I’ve always been a storyteller, for better or worse, and creative. I began writing stories for my kids without any expectations beyond that. However, the process of writing fiction got inside me right about the time the ebook era exploded. I made some attempts at traditionally publishing—querying agents, submitting samples chapters—but the process is long and time-consuming. I just wanted to write stories and share them. Besides, I’ve never really wanted to write full time. I love teaching, and writing as a hobby has been a perfect fit. If not for Amazon, I’d probably still be writing stories for my now-grown kids.
Where did you come up with the idea for this story?
My nephew mentioned the “secret Santa ninja elves” that visit his school, and this spawned the idea of writing a semi-serious sci-fi version of Santa. How the ideas flesh out is a long process. I started keep track of how the story arc of my latest novel evolves, just to remember where I started. It’s all over the place. I love the challenge of bringing a story to light, letting the characters get in my head and telling me where to go. Flury: Journey of a Snowman is the third book in the Claus series. It was originally Frosty, but Frosty is copyrighted. It matter, really. The character was better suited to be something other than Frosty, and Flury just fit.
Do you write your books from an outline or do you just write and see where the story takes you?
Great question. Every writer seems to have a method that works for them. “Pantsers”, for instance, look at the blank screen and start writing. I can’t do that. I start with an overall story arc that I know will evolve, but it helps to have a direction. I sit down with a legal pad and a cup of hot coffee and begin outlining chapters. I usually only outline three chapters at a time. Then I prop the legal pad up and flesh it out. I’m still amazed at where I end up when a project is finished because, once the characters come to life, it rarely goes where I expected.
What is your favorite character from the books that you have written?
Socket Greeny is one of my favorites. That trilogy was my first story. I wrote it in first person and really connected with him. However, Jack (Claus: Legend of the Fat Man and Jack: The Tale of Frost) has become my all-time fave. He’s childish, irreverent and dangerous, but at the same time lovable.
Do you ever experience writer's block?  If so, how do you deal with it?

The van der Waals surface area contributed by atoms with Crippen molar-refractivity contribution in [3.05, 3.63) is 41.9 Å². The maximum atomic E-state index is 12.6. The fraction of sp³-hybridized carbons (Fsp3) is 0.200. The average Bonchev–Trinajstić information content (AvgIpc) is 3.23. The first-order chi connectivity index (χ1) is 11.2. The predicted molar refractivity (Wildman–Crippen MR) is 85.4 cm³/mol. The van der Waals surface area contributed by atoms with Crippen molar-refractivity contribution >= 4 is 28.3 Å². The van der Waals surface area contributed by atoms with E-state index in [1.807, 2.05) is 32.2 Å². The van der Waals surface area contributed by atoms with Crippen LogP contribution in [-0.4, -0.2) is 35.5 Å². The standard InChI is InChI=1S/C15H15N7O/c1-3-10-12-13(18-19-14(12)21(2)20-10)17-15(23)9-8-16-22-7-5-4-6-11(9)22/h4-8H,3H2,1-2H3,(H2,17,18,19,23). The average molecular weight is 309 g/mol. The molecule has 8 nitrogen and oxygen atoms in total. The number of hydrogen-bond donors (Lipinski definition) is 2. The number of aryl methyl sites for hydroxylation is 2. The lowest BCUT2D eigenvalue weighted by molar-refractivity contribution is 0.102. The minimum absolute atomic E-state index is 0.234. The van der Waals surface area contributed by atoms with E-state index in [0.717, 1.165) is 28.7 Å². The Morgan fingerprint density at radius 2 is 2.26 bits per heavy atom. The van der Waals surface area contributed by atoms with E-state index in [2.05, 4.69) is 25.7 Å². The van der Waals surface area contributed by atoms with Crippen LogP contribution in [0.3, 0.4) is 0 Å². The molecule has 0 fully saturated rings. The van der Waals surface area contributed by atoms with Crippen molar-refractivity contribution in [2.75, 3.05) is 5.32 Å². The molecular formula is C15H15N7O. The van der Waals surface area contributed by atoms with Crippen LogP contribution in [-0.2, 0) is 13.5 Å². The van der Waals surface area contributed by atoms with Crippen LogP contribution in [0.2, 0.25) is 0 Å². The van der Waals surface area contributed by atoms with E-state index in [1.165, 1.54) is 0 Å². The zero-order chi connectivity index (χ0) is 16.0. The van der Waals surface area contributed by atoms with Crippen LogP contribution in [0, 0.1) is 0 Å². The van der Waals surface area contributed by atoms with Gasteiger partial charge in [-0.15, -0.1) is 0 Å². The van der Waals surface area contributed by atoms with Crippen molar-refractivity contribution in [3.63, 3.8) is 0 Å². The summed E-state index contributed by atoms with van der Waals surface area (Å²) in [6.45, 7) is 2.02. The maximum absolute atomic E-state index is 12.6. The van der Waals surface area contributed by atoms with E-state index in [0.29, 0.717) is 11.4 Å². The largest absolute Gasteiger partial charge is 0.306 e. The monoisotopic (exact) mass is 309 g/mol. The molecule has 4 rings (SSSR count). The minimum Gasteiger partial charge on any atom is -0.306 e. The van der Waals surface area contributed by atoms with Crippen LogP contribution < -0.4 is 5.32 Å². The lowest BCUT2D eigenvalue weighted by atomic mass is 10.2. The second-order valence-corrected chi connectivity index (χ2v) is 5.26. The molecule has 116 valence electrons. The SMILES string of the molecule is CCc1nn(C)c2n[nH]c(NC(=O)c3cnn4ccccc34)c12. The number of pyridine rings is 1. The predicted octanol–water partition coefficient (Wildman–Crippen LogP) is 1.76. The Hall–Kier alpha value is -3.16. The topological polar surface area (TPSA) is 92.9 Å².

Absolutely. For starters, I’ve learned not to panic. Hitting a wall ignites thoughts that this whole writing thing is over, I’ll never be able to do it again. But if I step back, give it a day or two, usually a solution appears. Sometimes the answer involves burning several thousand words and starting over. Even that doesn’t bother me, because I know, as an educator in creativity, all projects are a back and forth process. As long as I’m connected to the story and it’s moving in the right direction, I’m happy.
Describe your writing process and environment.
My writing environment has changed over the years. I used to lean back in a comfortable chair with music and pound away. I quit coffee for a while but realized how much more I enjoy writing with a hot cup of joe. Nowadays, however, I write in a back room with lots of windows and no music. I prop my laptop on a make-shift table and walk on a treadmill. Some days I’ll walk three or four miles. Not only is it better than sitting, but I swear it helps me get into the writing flow.
Who are some of your favorite authors?
I think Stephen King is one of the best. Unfortunately, I’m not all that into horror. He’s also a “pantser” and I feel like it shows in some of his work. Also, I’m a big fan of the plot twist and memorable endings and I don’t think King always nails that. But I still think he’s the best at creating mental images with the right amount of suspense, action and humor. I don’t read a lot these days (extra time goes into writing) but, when I do, I support indie writers. There are a lot of quality authors out there. I’m part of an author co-op that features quite a few (
 Do you have any advice for aspiring writers?